Several of the lowest sellers are Cartoon Network tie-ins. Krypto the Superdog is selling under 10 thousand copies. Scooby Doo is under 5 thousand. Looney Tunes under 3 thousand. CN Block Party less than 2 thousand. These numbers are appalling. If I were a higher-up executive at Warner with no interest in comics, looking at DC's performance with these books that are essentially getting constant free advertising on television, I'd have to conclude DC was incapable of selling bowls on a day when it was raining soup.
Kids who watch the cartoons are not going into the comic shops and/or not finding those comics. I'm not saying the comics aren't there; I'm saying the kids aren't finding them. And you know what? If I were a parent, I wouldn't let my kid go into a comic shop alone. Assuming there was even one in our town, which (statistically speaking) there probably wouldn't be.
But every time I go to one of the supermarkets in my neighborhood or to the local K-Mart, my attention is always fixed by the rack of Disney and Archie comics digests in the impulse purchase racks at the checkout lines. They look appealing, they look affordable, and they look parent-friendly. Attention DC, another clue approaching: put your Cartoon Network tie-in titles into digests and do whatever it takes to get them onto those racks! I bet you'd sell more than 2000 freaking copies.
(Update: Kevin gently points out something I have overlooked about this in the comments section.)
There are two issues raised in the above: one is how small the total universe of current comic book readers has become relative to its size in the past, and how the mainstream publishers have failed to enlarge it...and the other is how well or poorly that shrinking universe has been served by the publishers. Price and availability are the keys to the first issue. Blaming video games as competition for reader dollars doesn't really cut it. There are always things competing for your prospective customers' wallets, and there always will be. Suck it up and accept that; don't use it as an excuse for failing to get your product in front of people. And if there's so much pricey competition, how does continually raising the price help? As to the second issue...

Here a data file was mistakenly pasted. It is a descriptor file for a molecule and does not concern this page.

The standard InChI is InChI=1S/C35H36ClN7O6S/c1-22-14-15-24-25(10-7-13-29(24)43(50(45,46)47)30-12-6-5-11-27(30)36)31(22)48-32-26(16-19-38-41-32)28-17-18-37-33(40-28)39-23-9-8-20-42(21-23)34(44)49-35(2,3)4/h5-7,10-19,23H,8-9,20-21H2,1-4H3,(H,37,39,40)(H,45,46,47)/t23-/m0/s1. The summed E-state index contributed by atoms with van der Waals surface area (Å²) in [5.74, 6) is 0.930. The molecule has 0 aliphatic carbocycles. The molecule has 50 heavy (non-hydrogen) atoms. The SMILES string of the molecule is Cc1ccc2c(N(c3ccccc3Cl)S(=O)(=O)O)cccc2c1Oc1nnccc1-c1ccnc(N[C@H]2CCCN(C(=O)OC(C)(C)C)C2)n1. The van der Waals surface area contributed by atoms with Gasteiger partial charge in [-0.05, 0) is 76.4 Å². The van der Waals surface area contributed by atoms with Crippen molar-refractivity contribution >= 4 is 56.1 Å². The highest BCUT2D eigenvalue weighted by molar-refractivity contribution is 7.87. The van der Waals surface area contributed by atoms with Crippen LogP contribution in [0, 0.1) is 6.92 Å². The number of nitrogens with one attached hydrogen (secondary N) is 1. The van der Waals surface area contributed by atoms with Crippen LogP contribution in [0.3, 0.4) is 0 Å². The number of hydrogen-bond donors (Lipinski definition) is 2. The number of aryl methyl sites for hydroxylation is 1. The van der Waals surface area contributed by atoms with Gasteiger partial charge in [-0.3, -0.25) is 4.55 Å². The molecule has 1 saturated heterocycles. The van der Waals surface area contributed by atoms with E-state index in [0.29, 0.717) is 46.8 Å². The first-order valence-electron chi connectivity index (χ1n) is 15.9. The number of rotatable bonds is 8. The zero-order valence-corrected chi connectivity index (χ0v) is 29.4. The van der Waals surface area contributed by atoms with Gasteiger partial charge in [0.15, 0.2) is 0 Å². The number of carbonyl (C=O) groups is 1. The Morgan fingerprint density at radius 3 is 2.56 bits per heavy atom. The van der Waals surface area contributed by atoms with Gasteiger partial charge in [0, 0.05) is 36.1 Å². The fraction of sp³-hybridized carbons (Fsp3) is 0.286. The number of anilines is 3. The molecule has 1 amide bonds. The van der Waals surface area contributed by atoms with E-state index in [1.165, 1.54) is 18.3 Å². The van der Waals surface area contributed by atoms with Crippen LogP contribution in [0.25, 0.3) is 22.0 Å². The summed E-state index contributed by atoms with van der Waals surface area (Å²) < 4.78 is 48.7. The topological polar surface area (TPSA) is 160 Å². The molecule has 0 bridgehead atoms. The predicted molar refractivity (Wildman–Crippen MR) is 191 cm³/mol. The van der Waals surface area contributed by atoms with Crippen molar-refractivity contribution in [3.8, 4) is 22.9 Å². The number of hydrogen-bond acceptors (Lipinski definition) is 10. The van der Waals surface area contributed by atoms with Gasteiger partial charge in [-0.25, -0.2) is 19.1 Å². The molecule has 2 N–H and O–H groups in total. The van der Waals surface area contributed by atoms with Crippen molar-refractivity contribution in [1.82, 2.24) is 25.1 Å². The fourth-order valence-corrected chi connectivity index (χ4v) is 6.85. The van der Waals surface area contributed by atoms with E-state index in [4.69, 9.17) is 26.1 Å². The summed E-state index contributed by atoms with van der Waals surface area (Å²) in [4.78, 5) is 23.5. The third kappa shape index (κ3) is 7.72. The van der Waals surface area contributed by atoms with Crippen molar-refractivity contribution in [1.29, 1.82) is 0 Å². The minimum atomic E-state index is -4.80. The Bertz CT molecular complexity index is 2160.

It's not an artistic or aesthetic value judgement to say that Marvel and DC are simply not giving the existing comics reading audience what they want. It's a statement of objective fact, demonstrated empirically by sales figures. This is axiomatic when you see two thousand more people each month saying "you're not giving me what I want in this comic" and an equal number aren't replacing them. Finding out what it is they want and giving it to them is the job of publishers and editors and their creative personnel. And it's a job the majority of them just aren't doing.